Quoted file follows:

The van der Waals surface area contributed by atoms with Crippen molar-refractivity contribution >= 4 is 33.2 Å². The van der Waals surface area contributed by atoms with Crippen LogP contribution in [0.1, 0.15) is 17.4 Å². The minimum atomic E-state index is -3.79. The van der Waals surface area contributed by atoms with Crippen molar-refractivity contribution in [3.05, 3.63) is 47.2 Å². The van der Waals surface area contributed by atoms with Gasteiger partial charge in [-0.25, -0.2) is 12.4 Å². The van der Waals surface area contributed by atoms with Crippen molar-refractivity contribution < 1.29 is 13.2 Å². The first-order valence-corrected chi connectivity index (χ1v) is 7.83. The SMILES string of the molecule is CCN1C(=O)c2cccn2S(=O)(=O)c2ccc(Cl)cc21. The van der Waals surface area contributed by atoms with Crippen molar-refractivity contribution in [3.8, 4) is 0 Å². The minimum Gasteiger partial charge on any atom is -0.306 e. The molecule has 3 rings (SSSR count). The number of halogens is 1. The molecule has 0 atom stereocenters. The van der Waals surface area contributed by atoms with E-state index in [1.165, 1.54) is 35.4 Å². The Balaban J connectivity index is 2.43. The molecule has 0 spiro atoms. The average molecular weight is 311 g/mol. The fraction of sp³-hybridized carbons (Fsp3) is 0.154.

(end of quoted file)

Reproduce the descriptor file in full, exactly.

The van der Waals surface area contributed by atoms with Crippen molar-refractivity contribution >= 4 is 33.2 Å². The van der Waals surface area contributed by atoms with Crippen LogP contribution in [0.1, 0.15) is 17.4 Å². The minimum atomic E-state index is -3.79. The van der Waals surface area contributed by atoms with Crippen molar-refractivity contribution in [3.05, 3.63) is 47.2 Å². The van der Waals surface area contributed by atoms with Gasteiger partial charge in [-0.25, -0.2) is 12.4 Å². The van der Waals surface area contributed by atoms with Crippen molar-refractivity contribution < 1.29 is 13.2 Å². The first-order valence-corrected chi connectivity index (χ1v) is 7.83. The SMILES string of the molecule is CCN1C(=O)c2cccn2S(=O)(=O)c2ccc(Cl)cc21. The van der Waals surface area contributed by atoms with Crippen molar-refractivity contribution in [3.8, 4) is 0 Å². The minimum Gasteiger partial charge on any atom is -0.306 e. The molecule has 3 rings (SSSR count). The number of halogens is 1. The molecule has 0 atom stereocenters. The van der Waals surface area contributed by atoms with E-state index in [1.165, 1.54) is 35.4 Å². The Balaban J connectivity index is 2.43. The molecule has 0 spiro atoms. The average molecular weight is 311 g/mol. The fraction of sp³-hybridized carbons (Fsp3) is 0.154.